by Laura Spencer
on June 9, 2014

in Social Media

Learn how to earn $125 or more per hour as a freelancer - Free Test Drive

What do prospective clients do first when they are considering you for a freelancing gig?

One of the first things a prospective client will do is review your social media accounts. They want to know whether you’re reliable and trustworthy before they take a chance on using you for their freelancing project.

For freelancers whose social media accounts were set up before their professional career, this kind of scrutiny can be a problem. Imagine your prospective client finding an old photo of you drunk with your college buddies. Or perhaps they happen across the angry rant you posted years ago when you broke up with your high school sweetheart.

How embarrassing!

Teens and young adults often don’t think about the future consequences of what they share on social media. And sometimes those social shares come back to haunt them even after they’ve matured and grown into a responsible adult.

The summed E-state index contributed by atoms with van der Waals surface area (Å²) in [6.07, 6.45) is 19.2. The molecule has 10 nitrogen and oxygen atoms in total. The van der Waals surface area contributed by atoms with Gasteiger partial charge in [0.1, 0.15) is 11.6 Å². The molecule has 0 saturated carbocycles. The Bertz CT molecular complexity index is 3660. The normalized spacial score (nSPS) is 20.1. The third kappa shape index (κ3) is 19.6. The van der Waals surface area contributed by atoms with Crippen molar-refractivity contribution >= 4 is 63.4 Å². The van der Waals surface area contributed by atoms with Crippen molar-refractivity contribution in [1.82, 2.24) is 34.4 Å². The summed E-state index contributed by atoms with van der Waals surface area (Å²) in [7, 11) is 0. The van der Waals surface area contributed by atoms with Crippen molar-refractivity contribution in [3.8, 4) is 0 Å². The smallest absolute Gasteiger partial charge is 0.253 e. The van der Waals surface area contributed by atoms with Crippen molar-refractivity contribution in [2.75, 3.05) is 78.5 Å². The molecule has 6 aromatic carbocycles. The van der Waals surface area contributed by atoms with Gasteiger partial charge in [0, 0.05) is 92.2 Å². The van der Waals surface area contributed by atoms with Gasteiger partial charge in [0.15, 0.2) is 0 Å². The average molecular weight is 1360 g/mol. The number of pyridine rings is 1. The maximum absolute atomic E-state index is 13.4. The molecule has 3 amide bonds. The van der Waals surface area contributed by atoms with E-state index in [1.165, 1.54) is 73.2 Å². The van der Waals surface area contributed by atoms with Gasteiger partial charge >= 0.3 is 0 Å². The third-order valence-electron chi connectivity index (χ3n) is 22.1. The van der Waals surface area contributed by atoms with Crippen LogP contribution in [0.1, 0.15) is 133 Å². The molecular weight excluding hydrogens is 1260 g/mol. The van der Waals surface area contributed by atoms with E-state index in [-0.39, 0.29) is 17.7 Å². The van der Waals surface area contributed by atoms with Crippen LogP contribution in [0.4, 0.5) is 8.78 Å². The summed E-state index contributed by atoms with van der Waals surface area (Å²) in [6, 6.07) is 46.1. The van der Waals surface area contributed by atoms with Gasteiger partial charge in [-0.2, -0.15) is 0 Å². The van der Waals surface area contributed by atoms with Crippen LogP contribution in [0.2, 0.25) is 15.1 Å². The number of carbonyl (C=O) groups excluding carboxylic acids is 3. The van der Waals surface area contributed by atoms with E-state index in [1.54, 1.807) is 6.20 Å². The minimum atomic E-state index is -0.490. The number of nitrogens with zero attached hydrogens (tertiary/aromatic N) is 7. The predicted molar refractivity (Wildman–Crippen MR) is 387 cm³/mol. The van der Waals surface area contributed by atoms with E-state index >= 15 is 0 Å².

You can’t guarantee that what you once posted online will be gone forever. After all, there are Internet archives and someone could have saved an image or share on their computer. Also, the social media site may keep its own archive. However, you can take steps to make sure that what others see on your social media accounts today represents who you are now and not who you were as an immature teenager.

In this post, I’ll explain how you can clean up some common social media accounts. If you liked this post, you may also like 10 Reasons Why Clients Don’t Want to Hire You.

Note: Social media platforms change all the time. These tips worked when I wrote this post, but they may work differently in the future.

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10 Ways to Recognize Your Ideal Freelancing Client

by Laura Spencer
on May 29, 2014

in Marketing

Learn how to earn $125 or more per hour as a freelancer - Free Test Drive

Targeted marketing is more effective than generalized marketing. Yet, many freelancers still use a one-size-fits-all approach when it comes to marketing their freelancing business.

If you can learn how to target the prospects who are a better fit for your freelancing business, you’ll be ahead of the rest.